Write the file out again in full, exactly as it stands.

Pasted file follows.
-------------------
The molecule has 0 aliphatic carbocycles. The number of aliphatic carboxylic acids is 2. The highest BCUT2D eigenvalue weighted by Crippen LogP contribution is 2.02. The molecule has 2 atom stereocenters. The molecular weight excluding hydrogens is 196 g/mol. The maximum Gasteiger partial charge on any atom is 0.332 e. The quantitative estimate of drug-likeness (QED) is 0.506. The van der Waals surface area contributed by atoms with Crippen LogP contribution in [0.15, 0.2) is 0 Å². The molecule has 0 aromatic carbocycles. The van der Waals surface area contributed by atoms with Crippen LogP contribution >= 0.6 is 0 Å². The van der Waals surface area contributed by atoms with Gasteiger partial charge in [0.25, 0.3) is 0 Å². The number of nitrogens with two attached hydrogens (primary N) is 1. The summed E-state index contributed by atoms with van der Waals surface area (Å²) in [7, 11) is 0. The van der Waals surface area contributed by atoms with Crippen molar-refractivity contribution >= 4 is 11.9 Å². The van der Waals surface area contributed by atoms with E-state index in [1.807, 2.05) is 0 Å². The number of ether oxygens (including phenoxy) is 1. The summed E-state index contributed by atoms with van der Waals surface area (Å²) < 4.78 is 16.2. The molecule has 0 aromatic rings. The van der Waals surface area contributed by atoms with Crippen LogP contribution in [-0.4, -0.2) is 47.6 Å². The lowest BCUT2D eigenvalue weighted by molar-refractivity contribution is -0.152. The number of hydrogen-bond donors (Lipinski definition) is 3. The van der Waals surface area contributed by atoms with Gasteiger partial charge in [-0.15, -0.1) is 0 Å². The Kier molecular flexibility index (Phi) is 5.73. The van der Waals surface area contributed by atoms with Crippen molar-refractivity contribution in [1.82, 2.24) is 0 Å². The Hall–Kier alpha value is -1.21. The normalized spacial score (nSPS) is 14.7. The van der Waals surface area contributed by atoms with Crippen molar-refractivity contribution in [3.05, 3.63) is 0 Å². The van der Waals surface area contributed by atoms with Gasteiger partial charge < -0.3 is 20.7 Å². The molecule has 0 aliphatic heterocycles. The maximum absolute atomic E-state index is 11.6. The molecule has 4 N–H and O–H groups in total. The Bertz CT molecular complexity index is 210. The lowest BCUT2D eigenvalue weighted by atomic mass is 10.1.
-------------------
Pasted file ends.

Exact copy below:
The molecule has 0 aliphatic carbocycles. The number of aliphatic carboxylic acids is 2. The highest BCUT2D eigenvalue weighted by Crippen LogP contribution is 2.02. The molecule has 2 atom stereocenters. The molecular weight excluding hydrogens is 196 g/mol. The maximum Gasteiger partial charge on any atom is 0.332 e. The quantitative estimate of drug-likeness (QED) is 0.506. The van der Waals surface area contributed by atoms with Crippen LogP contribution in [0.15, 0.2) is 0 Å². The molecule has 0 aromatic carbocycles. The van der Waals surface area contributed by atoms with Crippen LogP contribution >= 0.6 is 0 Å². The van der Waals surface area contributed by atoms with Gasteiger partial charge in [0.25, 0.3) is 0 Å². The number of nitrogens with two attached hydrogens (primary N) is 1. The summed E-state index contributed by atoms with van der Waals surface area (Å²) in [7, 11) is 0. The van der Waals surface area contributed by atoms with Crippen molar-refractivity contribution >= 4 is 11.9 Å². The van der Waals surface area contributed by atoms with E-state index in [1.807, 2.05) is 0 Å². The number of ether oxygens (including phenoxy) is 1. The summed E-state index contributed by atoms with van der Waals surface area (Å²) < 4.78 is 16.2. The molecule has 0 aromatic rings. The van der Waals surface area contributed by atoms with Crippen LogP contribution in [-0.4, -0.2) is 47.6 Å². The lowest BCUT2D eigenvalue weighted by molar-refractivity contribution is -0.152. The number of hydrogen-bond donors (Lipinski definition) is 3. The van der Waals surface area contributed by atoms with Gasteiger partial charge in [-0.15, -0.1) is 0 Å². The Kier molecular flexibility index (Phi) is 5.73. The van der Waals surface area contributed by atoms with Crippen molar-refractivity contribution in [1.82, 2.24) is 0 Å². The Hall–Kier alpha value is -1.21. The normalized spacial score (nSPS) is 14.7. The van der Waals surface area contributed by atoms with Crippen molar-refractivity contribution in [3.05, 3.63) is 0 Å². The van der Waals surface area contributed by atoms with Gasteiger partial charge < -0.3 is 20.7 Å². The molecule has 0 aliphatic heterocycles. The maximum absolute atomic E-state index is 11.6. The molecule has 4 N–H and O–H groups in total. The Bertz CT molecular complexity index is 210. The lowest BCUT2D eigenvalue weighted by atomic mass is 10.1.